Creative writing: An unfinished fairytale

Rebecca Smalbach

Once upon a time, in a far off place, there was a magical kingdom called Redwood, where engaged students interested in writing forms other than dry essays about required reading had the opportunity to take a course called “Creative Writing.”

There, the students were free from the monotony of analysis essays, and given space to explore the depths of their imaginations and the various writing styles and topics that interested them.

This class even counted as a “b” requirement on the UC requirement list for incoming freshmen, meaning that students could spend one out of the four required years of English thinking and writing creatively, expressing their thoughts in ways made near impossible in other classes.

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However, on a sad, sad day in 2002, the UC system decided that in order for a class to truly be an English class, it must include process pieces from “brainstorming to final paper,” as well as analysis and reading of “classic and modern literature.”  

The creative writing course at Redwood didn’t include all of that, so it miserably shuffled off to join the other classes that fell under the “g” elective requirement, meaning it didn’t get to belong to a certain subject––it was uncategorized.  

There was still hope for the creative writing classes at Redwood. Those in power thought students might be passionate enough about the course that they would still continue to take Creative Writing even though it wouldn’t help them satisfy a requirement.

Alas, the number of students taking Creative Writing at Redwood dwindled, until in 2006 the course was forced to pack its bags and leave for greener pastures.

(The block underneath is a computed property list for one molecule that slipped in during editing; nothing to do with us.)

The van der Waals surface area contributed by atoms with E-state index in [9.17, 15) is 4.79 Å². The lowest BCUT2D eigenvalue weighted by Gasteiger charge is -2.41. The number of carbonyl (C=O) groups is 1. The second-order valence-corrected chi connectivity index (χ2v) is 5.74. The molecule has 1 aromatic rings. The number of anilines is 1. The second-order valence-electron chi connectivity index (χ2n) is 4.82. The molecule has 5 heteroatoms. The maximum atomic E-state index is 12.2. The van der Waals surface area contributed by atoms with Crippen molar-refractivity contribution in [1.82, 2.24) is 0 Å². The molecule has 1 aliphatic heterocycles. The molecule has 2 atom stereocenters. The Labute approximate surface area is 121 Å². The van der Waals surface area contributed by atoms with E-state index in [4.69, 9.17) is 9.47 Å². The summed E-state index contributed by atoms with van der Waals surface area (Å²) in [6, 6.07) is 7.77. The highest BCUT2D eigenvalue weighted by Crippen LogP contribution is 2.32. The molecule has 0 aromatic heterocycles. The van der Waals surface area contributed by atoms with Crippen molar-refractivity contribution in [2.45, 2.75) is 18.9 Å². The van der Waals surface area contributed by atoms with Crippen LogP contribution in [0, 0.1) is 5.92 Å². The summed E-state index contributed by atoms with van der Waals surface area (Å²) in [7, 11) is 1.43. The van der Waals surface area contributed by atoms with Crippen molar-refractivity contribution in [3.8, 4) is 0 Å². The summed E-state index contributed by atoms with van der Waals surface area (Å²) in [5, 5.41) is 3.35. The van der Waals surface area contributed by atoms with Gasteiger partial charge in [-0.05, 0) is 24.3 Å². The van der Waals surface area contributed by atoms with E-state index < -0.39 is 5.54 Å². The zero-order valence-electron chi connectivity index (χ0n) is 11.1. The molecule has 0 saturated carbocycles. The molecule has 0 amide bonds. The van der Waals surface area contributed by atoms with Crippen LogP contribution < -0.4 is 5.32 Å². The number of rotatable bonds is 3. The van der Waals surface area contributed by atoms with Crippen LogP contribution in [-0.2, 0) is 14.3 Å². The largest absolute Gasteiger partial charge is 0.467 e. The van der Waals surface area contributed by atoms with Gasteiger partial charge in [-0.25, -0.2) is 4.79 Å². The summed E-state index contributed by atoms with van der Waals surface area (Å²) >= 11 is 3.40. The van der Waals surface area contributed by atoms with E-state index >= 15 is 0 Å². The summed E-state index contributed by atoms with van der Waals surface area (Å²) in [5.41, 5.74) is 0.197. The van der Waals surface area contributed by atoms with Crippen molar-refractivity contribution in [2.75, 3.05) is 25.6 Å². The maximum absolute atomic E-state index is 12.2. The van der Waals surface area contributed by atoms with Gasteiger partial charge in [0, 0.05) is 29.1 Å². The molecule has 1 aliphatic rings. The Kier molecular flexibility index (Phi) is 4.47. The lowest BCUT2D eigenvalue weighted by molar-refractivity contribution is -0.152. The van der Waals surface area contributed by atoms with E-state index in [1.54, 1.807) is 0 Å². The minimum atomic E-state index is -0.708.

As time went on, other institutions realized the value of the creativity that Redwood and the UC system had discarded.

Buffalo State College, Saybrook University, Drexel University, St. Andrew’s University and Eastern Kentucky University were among the schools that recognized the widening chasm between the formulaic skills taught in schools and the creative skills needed to become successful in the world outside of standardized education. They decided to begin offering majors or minors in creative studies in order to prepare their students for a changing world.

Maybe they saw the IBM study showing that creativity was the most crucial factor for success.

Maybe they saw that Google began interviewing potential employees with creativity in mind, asking them to write toward thought-provoking prompts like, “Name all the potential uses for a brick.”

Maybe they saw that the University of Chicago began asking application questions like, “How are apples and oranges supposed to be compared?” in an attempt to to separate students who could think and write creatively from those who couldn’t.

Maybe the sparse supporters of the creative writing class that Redwood discarded knew the benefits too, and that’s why they began shouting, “Bring it back! It can help! It can teach students how to think creatively!”

The students at Redwood heard the supporters’ pleas and looked longingly toward Tam, which had realized the benefit of allowing students to write creatively and offered the class long after it had been moved to a UC “g” requirement.

Tam probably knew that a study by Laura King showed that creative writing could make people happier and healthier, and that students who took creative writing would benefit from it, not only in terms of their thinking skills and their creativity, but also in terms of their wellness.

The creative writing course that Redwood once offered shook its head and sighed, most likely because it knew that Redwood students suffer from alarmingly high rates of mental illness, and that it might be able to help at least a little, if only it were offered.

Unfortunately, this story doesn’t have a happy ending yet.

The Redwood creative writing class is still grazing in the pasture it left for years ago, looking over the fence, trying to get the attention of Redwood students, Redwood administration, UC officials, anyone.

It knows that creative writing classes are completely valid English classes that teach valuable skills, both for schoolwork and in the real world, and that it can improve the emotional well-being of students.

It just needs other people to notice too.